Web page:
This week, I’d like to touch briefly on digital mental health care, which has become increasingly popular. I recently applied to work as a volunteer with Crisis Text Line, which is an awesome resource that allows people in crisis to communicate with trained volunteers via text message.
I’m still waiting for one more letter of recommendation, but if I’m approved, I’ll get to counsel others via text–how cool is that? It’s a four-hour-a-week commitment that lasts for one year, and I’d definitely encourage anyone with an interest or background in mental health to consider applying.
From Crisis Text Line’s website:
- We fight for the texter. Our first priority is helping people move from a hot moment to a cool calm, guiding you to create a plan to stay safe and healthy. YOU = our priority.
- We believe data science and technology make us faster and more accurate. See our Founder’s TED talk for more scoop on how we’re using this stuff. While we love data science and technology, we don’t think robots make great Crisis Counselors. Instead, we use this stuff to make us faster and more accurate–but every text is viewed by a human.
- We believe in open collaboration. We share our learnings in newsletters, at conferences and on social media. And, we’ve opened our data to help fuel other people’s work.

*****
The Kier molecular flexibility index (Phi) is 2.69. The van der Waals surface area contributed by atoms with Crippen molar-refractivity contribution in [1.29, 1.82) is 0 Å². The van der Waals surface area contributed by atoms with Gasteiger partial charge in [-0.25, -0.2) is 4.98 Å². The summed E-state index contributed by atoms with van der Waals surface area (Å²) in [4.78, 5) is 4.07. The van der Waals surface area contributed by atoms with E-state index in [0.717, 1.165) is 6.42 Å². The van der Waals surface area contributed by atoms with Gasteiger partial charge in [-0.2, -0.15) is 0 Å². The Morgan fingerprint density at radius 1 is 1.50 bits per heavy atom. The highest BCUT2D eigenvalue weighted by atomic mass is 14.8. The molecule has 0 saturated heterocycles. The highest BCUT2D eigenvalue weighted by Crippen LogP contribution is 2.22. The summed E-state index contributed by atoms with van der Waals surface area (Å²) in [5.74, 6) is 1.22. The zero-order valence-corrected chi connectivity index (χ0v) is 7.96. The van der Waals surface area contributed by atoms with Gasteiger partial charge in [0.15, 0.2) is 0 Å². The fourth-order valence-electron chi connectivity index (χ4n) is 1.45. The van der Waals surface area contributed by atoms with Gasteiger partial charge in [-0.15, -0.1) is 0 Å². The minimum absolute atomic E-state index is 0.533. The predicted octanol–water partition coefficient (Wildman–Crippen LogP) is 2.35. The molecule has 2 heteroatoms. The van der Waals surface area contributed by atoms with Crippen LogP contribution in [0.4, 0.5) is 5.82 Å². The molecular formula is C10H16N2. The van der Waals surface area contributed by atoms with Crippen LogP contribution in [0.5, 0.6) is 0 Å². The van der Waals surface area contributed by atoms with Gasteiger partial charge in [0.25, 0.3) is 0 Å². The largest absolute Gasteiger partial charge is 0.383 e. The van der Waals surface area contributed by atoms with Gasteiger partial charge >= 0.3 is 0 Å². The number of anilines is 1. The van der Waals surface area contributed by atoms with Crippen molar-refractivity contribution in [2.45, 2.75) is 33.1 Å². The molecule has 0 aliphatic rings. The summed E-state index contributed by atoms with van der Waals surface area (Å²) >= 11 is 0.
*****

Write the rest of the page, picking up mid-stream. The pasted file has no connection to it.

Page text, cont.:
This article from Scientific American examines digital mental health care and its pros and cons. I’m a huge fan of anything that allows people to get the help they need, and many people simply don’t have the means to physically attend therapy due to income, transportation, disability/illness, or other factors.
The article also raises very valid concerns about “impression management,” or the tendency clients have to only share information that is likely to make the therapist think positively of them. On the one hand, many people find it easier to express themselves through writing; because there are barriers between the writer and the reader, people may share more freely than they would in person.
On the other, it’s hard to overstate the importance of face-to-face interaction, particularly in a therapeutic environment. Being able to see the client allows the therapist to assess the client’s nonverbal cues, such as body language and facial expressions. This, in turn, can help the therapist direct the session in ways that make the experience as comfortable and productive as possible.
What do you think, readers? Would you be more likely to “talk” to a counselor via text, or do you prefer old school face-to-face therapy? Personally, I’m all for attacking issues from every possible angle, though I haven’t tried digital counseling myself (yet). If anyone has personal experience with digital mental health care and would like to share their story, please do! I’d love to hear from you.
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